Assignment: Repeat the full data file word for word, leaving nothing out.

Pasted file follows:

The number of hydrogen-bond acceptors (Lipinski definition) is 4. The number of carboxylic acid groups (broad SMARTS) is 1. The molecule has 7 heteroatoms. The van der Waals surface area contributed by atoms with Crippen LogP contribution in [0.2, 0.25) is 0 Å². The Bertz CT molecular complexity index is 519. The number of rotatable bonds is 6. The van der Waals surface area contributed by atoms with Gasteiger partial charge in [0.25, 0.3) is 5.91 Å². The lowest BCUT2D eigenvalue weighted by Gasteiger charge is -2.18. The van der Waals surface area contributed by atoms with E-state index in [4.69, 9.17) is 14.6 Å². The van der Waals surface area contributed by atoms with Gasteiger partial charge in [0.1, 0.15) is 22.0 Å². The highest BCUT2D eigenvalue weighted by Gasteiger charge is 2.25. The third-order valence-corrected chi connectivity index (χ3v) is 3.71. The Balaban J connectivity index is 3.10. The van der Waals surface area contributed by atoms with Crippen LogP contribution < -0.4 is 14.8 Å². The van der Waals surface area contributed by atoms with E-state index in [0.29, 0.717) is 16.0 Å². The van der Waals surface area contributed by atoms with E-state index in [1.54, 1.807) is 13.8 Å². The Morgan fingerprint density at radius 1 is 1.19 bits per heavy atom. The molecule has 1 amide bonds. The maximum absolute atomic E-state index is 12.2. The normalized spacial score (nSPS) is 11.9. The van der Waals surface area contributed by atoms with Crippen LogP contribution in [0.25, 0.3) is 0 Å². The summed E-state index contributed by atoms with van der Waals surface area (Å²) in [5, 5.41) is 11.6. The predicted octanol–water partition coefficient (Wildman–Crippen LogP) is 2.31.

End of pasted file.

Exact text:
The number of hydrogen-bond acceptors (Lipinski definition) is 4. The number of carboxylic acid groups (broad SMARTS) is 1. The molecule has 7 heteroatoms. The van der Waals surface area contributed by atoms with Crippen LogP contribution in [0.2, 0.25) is 0 Å². The Bertz CT molecular complexity index is 519. The number of rotatable bonds is 6. The van der Waals surface area contributed by atoms with Gasteiger partial charge in [0.25, 0.3) is 5.91 Å². The lowest BCUT2D eigenvalue weighted by Gasteiger charge is -2.18. The van der Waals surface area contributed by atoms with E-state index in [4.69, 9.17) is 14.6 Å². The van der Waals surface area contributed by atoms with Gasteiger partial charge in [0.1, 0.15) is 22.0 Å². The highest BCUT2D eigenvalue weighted by Gasteiger charge is 2.25. The third-order valence-corrected chi connectivity index (χ3v) is 3.71. The Balaban J connectivity index is 3.10. The van der Waals surface area contributed by atoms with Crippen LogP contribution < -0.4 is 14.8 Å². The van der Waals surface area contributed by atoms with E-state index in [0.29, 0.717) is 16.0 Å². The van der Waals surface area contributed by atoms with E-state index in [1.54, 1.807) is 13.8 Å². The Morgan fingerprint density at radius 1 is 1.19 bits per heavy atom. The molecule has 1 amide bonds. The maximum absolute atomic E-state index is 12.2. The normalized spacial score (nSPS) is 11.9. The van der Waals surface area contributed by atoms with Crippen LogP contribution in [0.25, 0.3) is 0 Å². The summed E-state index contributed by atoms with van der Waals surface area (Å²) in [5, 5.41) is 11.6. The predicted octanol–water partition coefficient (Wildman–Crippen LogP) is 2.31.